Former Mossad chief Meir Dagan has expressed regret over a statement he made last year calling a possible Israeli strike on Iranian nuclear facilities “stupid.” In a recent interview in the Lochem ("Warrior") magazine, Dagan said he still opposed the idea of Israel’s attacking Iran, but his statement was unfortunate and the result of his being distracted.
Last year, asked what he thought about a potential Israel Air Force attack on nuclear facilities in Iran, Dagan said he thought this was "the stupidest thing I have ever heard." Dagan said an effective attack on Iran would be difficult because Iranian nuclear facilities were scattered and mobile, and warned that it could trigger war.
Use of the term "stupid" by Dagan prompted Likud Minister Without Portfolio Benny Begin to call Israeli public debate about a possible strike on Iran "reckless abandon." Begin lashed out at Dagan and said his comments were a "betrayal of trust and an abomination that stem from illusions of grandeur."
Vice Prime Minister and Strategic Affairs Minister Moshe Ya’alon (Likud) told Israel Hayom at the time, "What we have here is someone from within the establishment who is now outside looking in, and is trying to provoke debate by painting only a partial picture of the truth."
In his recent interview, Dagan said those responsible for stirring public debate on the topic of a strike on Iran were Prime Minister Benjamin Netanyahu and Defense Minister Ehud Barak, but he too had a right to express his opinion on the matter. "I think that it is permissible to argue in Israeli society. It's something that should be done and must be done," the former Mossad director said.
On the Iranian issue, Dagan said, "If I believed a military strike on Iran would solve the problem, I would support it. But such a strike would not halt its nuclear program, and when you decide to use a military option, you should always consider what may happen after the operation is over ... Any attack on Iran would be considered by the Iranians as an act of war. It would unite them and legitimize their pursuit of a military nuclear program."
Meanwhile, sanctions seem to be having an effect on the Islamic Republic. According to a report by the New York Times, the global boycott of Iranian crude oil has forced Iran to store a reserve of around 40 million barrels of oil aboard 65 ships — two-thirds of its tanker fleet — in the Persian Gulf. The report quotes oil experts saying that although Iran's oil exports have been cut by 25 percent since the beginning of the year, the country continues to produce oil for export and is looking for ways to store it.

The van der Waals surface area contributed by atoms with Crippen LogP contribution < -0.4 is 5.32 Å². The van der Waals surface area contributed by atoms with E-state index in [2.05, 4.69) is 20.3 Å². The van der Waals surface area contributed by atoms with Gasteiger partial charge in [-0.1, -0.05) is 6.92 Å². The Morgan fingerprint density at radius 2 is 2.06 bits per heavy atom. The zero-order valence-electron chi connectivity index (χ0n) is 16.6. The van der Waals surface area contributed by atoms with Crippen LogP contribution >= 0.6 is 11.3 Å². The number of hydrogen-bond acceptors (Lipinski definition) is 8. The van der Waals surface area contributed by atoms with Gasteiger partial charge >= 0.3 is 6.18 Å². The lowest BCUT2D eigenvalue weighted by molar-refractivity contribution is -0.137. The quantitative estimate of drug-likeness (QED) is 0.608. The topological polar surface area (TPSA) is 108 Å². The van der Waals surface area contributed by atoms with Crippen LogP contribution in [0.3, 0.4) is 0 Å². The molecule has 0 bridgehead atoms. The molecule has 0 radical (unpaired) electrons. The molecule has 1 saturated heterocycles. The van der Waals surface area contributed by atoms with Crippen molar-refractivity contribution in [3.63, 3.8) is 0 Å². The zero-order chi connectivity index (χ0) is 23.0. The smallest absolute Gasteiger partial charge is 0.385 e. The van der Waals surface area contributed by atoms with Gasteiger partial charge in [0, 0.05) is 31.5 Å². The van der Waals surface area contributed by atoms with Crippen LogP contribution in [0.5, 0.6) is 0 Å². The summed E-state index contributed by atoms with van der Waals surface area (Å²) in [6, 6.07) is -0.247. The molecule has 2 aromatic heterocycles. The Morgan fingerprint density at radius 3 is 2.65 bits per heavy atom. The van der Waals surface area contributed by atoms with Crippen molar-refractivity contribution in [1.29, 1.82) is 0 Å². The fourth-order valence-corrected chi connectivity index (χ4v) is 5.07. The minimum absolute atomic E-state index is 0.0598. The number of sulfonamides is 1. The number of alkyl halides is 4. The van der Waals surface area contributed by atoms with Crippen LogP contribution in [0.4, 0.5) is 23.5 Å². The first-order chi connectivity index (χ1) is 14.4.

European sanctions on Iran were tightened on Sunday when an EU ban on the import of Iranian crude oil went into effect.
According to Reuters, however, the Swiss government announced it would not match EU sanctions on Iran, deciding on Thursday that its own pending set of toughened measures would exclude a ban on trading Iranian oil and defending its traditional neutrality in the face of U.S. pressure.
Switzerland is one of the top centers for physical oil trading and also hosts a branch of the National Iranian Oil Company NICO, although the country does not import oil from Iran.
New Swiss sanctions, which come into force on Friday, will affect supplies for the petrochemical industry, telecommunications equipment, as well as the purchase and sale of precious metals and diamonds, the Federal Department of Economic Affairs said.
Switzerland has faced diplomatic pressure from Western countries such as the U.S. to replicate tough measures against Iran. Not an EU member and traditionally neutral, Switzerland has no legal obligation to follow EU sanctions, although in recent years it has tended to harmonize its laws with those of its main trading partners.
Current Swiss President Eveline Widmer-Schlumpf defended the country's independent stance, adding that this was helping U.S. interests by allowing communication between Tehran and Washington.
"It's not easy to explain, for example, to the United States why we are not on the same side for this or that measure," she told Reuters this week. "It's worth it to stay in this situation of neutrality, as we help the United States in Iran and can do it only because we are neutral.” Switzerland has represented U.S. interests in Iran since Iran's Islamic revolution in 1979.